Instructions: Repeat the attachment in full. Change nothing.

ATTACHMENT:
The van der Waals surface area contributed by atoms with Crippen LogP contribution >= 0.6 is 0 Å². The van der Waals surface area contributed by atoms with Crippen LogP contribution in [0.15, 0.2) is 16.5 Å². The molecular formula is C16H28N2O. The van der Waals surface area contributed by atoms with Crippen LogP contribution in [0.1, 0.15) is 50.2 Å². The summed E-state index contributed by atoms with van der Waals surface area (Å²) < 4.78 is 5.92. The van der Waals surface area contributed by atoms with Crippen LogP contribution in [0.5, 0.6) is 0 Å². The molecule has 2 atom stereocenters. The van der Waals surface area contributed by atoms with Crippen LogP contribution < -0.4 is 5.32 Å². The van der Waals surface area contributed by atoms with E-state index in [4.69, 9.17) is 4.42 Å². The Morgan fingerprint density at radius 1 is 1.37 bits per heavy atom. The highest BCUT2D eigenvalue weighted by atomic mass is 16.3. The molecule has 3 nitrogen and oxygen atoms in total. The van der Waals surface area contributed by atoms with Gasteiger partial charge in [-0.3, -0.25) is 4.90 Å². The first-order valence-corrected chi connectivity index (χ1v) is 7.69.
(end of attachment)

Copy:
The van der Waals surface area contributed by atoms with Crippen LogP contribution >= 0.6 is 0 Å². The van der Waals surface area contributed by atoms with Crippen LogP contribution in [0.15, 0.2) is 16.5 Å². The molecular formula is C16H28N2O. The van der Waals surface area contributed by atoms with Crippen LogP contribution in [0.1, 0.15) is 50.2 Å². The summed E-state index contributed by atoms with van der Waals surface area (Å²) < 4.78 is 5.92. The van der Waals surface area contributed by atoms with Crippen LogP contribution in [0.5, 0.6) is 0 Å². The molecule has 2 atom stereocenters. The van der Waals surface area contributed by atoms with Crippen LogP contribution < -0.4 is 5.32 Å². The van der Waals surface area contributed by atoms with E-state index in [4.69, 9.17) is 4.42 Å². The Morgan fingerprint density at radius 1 is 1.37 bits per heavy atom. The highest BCUT2D eigenvalue weighted by atomic mass is 16.3. The molecule has 3 nitrogen and oxygen atoms in total. The van der Waals surface area contributed by atoms with Gasteiger partial charge in [-0.3, -0.25) is 4.90 Å². The first-order valence-corrected chi connectivity index (χ1v) is 7.69.